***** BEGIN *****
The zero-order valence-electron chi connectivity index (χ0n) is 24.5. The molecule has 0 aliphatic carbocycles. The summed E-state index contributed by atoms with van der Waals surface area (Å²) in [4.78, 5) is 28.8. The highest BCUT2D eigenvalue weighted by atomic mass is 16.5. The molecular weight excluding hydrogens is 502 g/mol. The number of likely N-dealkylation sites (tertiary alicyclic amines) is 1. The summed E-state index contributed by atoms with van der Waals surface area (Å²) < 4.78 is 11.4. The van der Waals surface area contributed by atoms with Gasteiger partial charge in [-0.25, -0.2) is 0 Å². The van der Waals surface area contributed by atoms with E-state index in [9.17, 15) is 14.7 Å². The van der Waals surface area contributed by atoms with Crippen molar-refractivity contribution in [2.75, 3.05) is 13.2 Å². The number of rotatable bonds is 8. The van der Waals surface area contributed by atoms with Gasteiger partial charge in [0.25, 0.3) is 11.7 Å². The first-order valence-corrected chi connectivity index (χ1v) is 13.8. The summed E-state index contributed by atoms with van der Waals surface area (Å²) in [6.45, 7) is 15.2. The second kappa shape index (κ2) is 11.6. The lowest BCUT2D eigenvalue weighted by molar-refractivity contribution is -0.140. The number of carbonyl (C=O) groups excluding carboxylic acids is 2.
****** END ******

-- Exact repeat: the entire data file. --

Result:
The zero-order valence-electron chi connectivity index (χ0n) is 24.5. The molecule has 0 aliphatic carbocycles. The summed E-state index contributed by atoms with van der Waals surface area (Å²) in [4.78, 5) is 28.8. The highest BCUT2D eigenvalue weighted by atomic mass is 16.5. The molecular weight excluding hydrogens is 502 g/mol. The number of likely N-dealkylation sites (tertiary alicyclic amines) is 1. The summed E-state index contributed by atoms with van der Waals surface area (Å²) < 4.78 is 11.4. The van der Waals surface area contributed by atoms with Gasteiger partial charge in [-0.25, -0.2) is 0 Å². The van der Waals surface area contributed by atoms with E-state index in [9.17, 15) is 14.7 Å². The van der Waals surface area contributed by atoms with Crippen molar-refractivity contribution in [2.75, 3.05) is 13.2 Å². The number of rotatable bonds is 8. The van der Waals surface area contributed by atoms with Gasteiger partial charge in [0.25, 0.3) is 11.7 Å². The first-order valence-corrected chi connectivity index (χ1v) is 13.8. The summed E-state index contributed by atoms with van der Waals surface area (Å²) in [6.45, 7) is 15.2. The second kappa shape index (κ2) is 11.6. The lowest BCUT2D eigenvalue weighted by molar-refractivity contribution is -0.140. The number of carbonyl (C=O) groups excluding carboxylic acids is 2.